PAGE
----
What is the difference between having armed school officials/resource officers on site and relying upon police officers at a station just over two miles away when it comes to protecting the lives of students at a public school when there is a mass shooting incident?
Because of a recent incident at a public high school in Troutdale, Oregon on 10 June 2014, we are now able to answer that question and to directly compare the outcome of that situation with the tragedy that occurred in Newtown, Connecticut on 14 December 2012.
Here's the basic background for the Troutdale, Oregon shooting:
Authorities just wrapped up an 11:15 a.m. news conference where they shared the latest developments in the shooting at Reynolds High School.
Police identified the shooter as 15-year-old Reynolds High School freshman Jared Michael Padgett. Padgett exchanged gunfire with officers, then apparently shot himself, authorities said. He used an AR-15 type of rifle, owned by his family, that he obtained after removing it from its secured storage place, said Troutdale Chief Scott Anderson.
The shooting, which left 14-year-old Reynolds High School freshman Emilio Hoffman dead, and teacher Todd Rispler grazed by a bullet, occurred just as students were heading into their first period Tuesday morning.
Other news reports indicate that Padgett was armed with "an assault rifle, a handgun and nine ammunition magazines", so the incident had the real potential of reaching the same death toll as did the Newtown, Connecticut shooting. That tragic incident resulted in the deaths of six adults and twenty children before the shooter, Adam Lanza, was finally confronted by armed police officers who had just arrived from their station, which was just 2.3 miles away, roughly eleven minutes after the shootings began. Lanza committed suicide with a self-inflicted gunshot after being confronted by the armed police officers.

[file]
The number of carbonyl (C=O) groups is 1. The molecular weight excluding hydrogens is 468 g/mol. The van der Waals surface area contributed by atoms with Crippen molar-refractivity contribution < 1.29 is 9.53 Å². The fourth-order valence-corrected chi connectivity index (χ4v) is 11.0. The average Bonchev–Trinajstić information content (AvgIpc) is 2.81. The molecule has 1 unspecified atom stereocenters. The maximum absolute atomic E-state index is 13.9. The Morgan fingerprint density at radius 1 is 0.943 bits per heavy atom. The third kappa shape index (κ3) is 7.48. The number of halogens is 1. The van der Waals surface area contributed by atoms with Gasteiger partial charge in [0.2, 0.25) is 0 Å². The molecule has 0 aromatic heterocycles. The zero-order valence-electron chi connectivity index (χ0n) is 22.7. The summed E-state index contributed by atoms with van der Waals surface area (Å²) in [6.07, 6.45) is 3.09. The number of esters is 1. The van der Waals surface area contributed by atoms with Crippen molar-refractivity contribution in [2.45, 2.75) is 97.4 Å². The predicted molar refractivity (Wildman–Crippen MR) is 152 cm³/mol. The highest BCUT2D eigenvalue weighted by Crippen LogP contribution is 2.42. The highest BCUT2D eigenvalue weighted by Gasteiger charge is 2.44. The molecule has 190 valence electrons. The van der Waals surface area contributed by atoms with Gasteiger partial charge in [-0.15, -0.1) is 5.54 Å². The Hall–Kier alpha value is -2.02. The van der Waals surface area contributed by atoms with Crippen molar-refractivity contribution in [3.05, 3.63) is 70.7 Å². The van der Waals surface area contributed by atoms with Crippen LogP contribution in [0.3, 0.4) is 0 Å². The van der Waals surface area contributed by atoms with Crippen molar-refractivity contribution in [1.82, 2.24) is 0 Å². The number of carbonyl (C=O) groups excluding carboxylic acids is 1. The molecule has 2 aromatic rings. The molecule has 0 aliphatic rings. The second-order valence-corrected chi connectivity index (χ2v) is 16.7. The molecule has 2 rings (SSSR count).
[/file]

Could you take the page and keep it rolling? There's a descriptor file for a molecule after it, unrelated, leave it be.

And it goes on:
Political Calculations is a site that develops, applies and presents both established and cutting edge theory to the topics of investing, business and economics.
Be the first to read Political Calculation's column. Sign up today and receive Townhall.com delivered each morning to your inbox.